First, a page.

One of the most important risk factors for the onset and progression of chronic complications in T2DM is HTN. ABPM has a better correlation with target organ lesions than office-based BP monitoring. It also allows for the assessment of various BP parameters such as 24-hour, daytime, and night-time systolic and diastolic BP means, BP loads, and the absence of nocturnal BP drops, as well as the detection of white-coat and masked HTN. The present observational study was conducted at a tertiary care centre in a south-Indian community. This study demonstrated ABPM to determine the prevalence of the non dipping pattern in normotensive T2DM patients. It also identified the non dipping pattern predictors.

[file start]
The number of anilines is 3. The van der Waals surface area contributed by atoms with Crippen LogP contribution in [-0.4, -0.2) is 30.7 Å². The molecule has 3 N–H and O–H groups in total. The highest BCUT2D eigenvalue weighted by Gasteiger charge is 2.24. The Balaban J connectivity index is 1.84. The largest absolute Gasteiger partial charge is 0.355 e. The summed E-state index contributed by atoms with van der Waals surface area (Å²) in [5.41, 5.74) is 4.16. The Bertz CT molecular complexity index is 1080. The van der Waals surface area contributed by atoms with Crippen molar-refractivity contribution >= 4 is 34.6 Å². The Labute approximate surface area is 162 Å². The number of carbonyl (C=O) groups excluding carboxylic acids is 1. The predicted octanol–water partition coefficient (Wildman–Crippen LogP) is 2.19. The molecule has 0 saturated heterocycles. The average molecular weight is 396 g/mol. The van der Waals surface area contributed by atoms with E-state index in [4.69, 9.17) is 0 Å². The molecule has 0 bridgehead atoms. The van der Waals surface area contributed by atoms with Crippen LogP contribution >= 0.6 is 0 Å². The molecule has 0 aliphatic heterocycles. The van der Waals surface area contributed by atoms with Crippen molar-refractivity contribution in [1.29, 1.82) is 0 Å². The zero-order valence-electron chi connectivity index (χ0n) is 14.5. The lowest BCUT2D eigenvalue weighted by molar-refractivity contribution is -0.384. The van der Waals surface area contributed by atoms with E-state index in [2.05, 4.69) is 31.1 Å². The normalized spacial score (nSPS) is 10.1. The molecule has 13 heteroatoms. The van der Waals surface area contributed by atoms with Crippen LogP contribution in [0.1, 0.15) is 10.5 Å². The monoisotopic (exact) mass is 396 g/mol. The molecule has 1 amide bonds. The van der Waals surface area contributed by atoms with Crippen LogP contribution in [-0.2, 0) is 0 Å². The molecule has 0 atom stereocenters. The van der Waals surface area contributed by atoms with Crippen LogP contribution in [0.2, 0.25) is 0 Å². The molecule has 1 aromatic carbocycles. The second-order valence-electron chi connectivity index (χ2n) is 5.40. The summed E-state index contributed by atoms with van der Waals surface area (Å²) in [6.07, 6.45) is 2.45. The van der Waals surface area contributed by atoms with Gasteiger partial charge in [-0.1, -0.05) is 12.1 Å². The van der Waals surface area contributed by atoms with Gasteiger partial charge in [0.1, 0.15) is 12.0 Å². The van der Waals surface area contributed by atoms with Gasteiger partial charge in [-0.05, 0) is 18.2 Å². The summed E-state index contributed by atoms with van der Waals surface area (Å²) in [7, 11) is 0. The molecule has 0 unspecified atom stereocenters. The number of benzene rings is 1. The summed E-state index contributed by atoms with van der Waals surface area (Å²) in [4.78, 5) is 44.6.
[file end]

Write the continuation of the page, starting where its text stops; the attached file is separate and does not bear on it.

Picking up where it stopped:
Prevalence of non dipping pattern: The clinical outcomes seen in this study were similar to those seen in earlier trials. The non dipping pattern was seen in 47 (76%) of the 62 individuals evaluated for ABPM, while the dipping pattern was seen in 15 (24%) of the patients. Cuspidi C et al., reported a 58% incidence in normotensive middle-aged T2DM patients (9).